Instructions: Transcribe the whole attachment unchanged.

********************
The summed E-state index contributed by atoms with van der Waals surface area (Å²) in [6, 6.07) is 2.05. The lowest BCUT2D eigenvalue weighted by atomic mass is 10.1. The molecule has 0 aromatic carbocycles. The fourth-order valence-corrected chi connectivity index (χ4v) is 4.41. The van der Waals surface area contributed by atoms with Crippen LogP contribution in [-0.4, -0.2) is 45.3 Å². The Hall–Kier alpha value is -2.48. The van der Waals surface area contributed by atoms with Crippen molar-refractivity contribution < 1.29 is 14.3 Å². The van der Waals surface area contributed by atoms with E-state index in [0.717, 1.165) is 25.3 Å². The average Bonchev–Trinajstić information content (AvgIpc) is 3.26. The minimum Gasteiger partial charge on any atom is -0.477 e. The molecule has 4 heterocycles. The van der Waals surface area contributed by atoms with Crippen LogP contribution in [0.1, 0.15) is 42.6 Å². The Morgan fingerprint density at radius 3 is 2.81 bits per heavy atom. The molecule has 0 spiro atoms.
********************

The summed E-state index contributed by atoms with van der Waals surface area (Å²) in [6, 6.07) is 2.05. The lowest BCUT2D eigenvalue weighted by atomic mass is 10.1. The molecule has 0 aromatic carbocycles. The fourth-order valence-corrected chi connectivity index (χ4v) is 4.41. The van der Waals surface area contributed by atoms with Crippen LogP contribution in [-0.4, -0.2) is 45.3 Å². The Hall–Kier alpha value is -2.48. The van der Waals surface area contributed by atoms with Crippen molar-refractivity contribution < 1.29 is 14.3 Å². The van der Waals surface area contributed by atoms with E-state index in [0.717, 1.165) is 25.3 Å². The average Bonchev–Trinajstić information content (AvgIpc) is 3.26. The minimum Gasteiger partial charge on any atom is -0.477 e. The molecule has 4 heterocycles. The van der Waals surface area contributed by atoms with Crippen LogP contribution in [0.1, 0.15) is 42.6 Å². The Morgan fingerprint density at radius 3 is 2.81 bits per heavy atom. The molecule has 0 spiro atoms.